NASSAU, BAHAMAS – Amid public outcry over businesses selling single-use plastic bags in the aftermath of the ban, Prime Minister Dr. Hubert Minnis yesterday insisted Bahamians were fully informed of the ban.
Minnis told reporters the fee is a deterrent after Super Value owner Rupert Roberts called on the government to “abolish” the practice.
“We went on a serious public relations marketing strategy, informing the Bahamian populous that this was going to happen, informing them the necessity of banning plastic bag,” the prime minister said.
“It gets into our waters, damages it, causes death to fish, corals and our marine life.
“So the conch salad that you eat today, if we continue down this road with plastic you won’t have it tomorrow. The boil fish you eat today, you won’t have tomorrow.
“So we’re trying to prevent that so we can have sufficient fish, sufficient marine life, sufficient resources for our future generation.
“So all of that was explained. The 25 cents was basically put there to prevent you from purchasing.”
Under the new law – which took effect on January 1, 2020, businesses are allowed to possess and sell prohibited plastics to customers up to June 30, 2020 for a fee.
In November last year, the government passed a suite of environmental bills, including the Environmental Protection (Control of Plastic Pollution) Bill, 2019.
The bill prohibits single-use plastic food packaging and non-biodegradable, oxo-biodegradable and biodegradable single-use plastic bags; prohibits the release of balloons; and regulates the use of compostable single-use plastic bags.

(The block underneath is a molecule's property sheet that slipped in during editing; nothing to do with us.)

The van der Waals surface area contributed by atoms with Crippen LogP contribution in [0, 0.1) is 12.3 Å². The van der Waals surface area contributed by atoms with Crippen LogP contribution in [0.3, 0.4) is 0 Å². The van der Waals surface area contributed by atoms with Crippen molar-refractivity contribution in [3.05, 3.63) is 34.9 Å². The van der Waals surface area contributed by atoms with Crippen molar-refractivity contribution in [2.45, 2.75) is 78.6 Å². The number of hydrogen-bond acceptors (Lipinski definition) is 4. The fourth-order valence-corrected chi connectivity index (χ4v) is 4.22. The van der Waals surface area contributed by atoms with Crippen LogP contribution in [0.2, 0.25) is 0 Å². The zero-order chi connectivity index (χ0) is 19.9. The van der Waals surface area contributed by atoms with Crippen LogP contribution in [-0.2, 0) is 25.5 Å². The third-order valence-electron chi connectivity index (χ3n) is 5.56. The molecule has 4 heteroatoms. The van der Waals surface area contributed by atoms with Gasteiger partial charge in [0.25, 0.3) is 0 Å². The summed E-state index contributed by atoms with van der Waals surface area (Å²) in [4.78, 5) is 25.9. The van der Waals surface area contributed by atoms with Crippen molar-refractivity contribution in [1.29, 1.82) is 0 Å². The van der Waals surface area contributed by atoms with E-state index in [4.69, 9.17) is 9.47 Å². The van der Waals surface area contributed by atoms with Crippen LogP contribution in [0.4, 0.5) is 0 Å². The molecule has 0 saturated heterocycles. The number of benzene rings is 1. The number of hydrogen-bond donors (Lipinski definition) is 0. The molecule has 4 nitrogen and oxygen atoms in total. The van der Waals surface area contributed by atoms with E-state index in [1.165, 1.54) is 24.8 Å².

Minnis noted that many bags have been distributed to the public at various different events in the year leading up to the ban.
He added, “Bags will continue to be distributed and offered to individuals and I encourage Bahamians that as different areas and setups are setup, that they can utilize and obtain the bags so that they can use them and save our marine life, save our marine resources, save our tourism, save our economy.”
Roberts also told The Nassau Guardian that the Minnis administration’s handling of the matter could impact them in the next General Election.
Responding to the warning, Minnis said: “I’ve always said, , I would always prefer to lose an election than losing a country, that’s my position.
“I feel that a country and a future generation is more important to me. I prefer to lose an election than lose a future generation and a country.”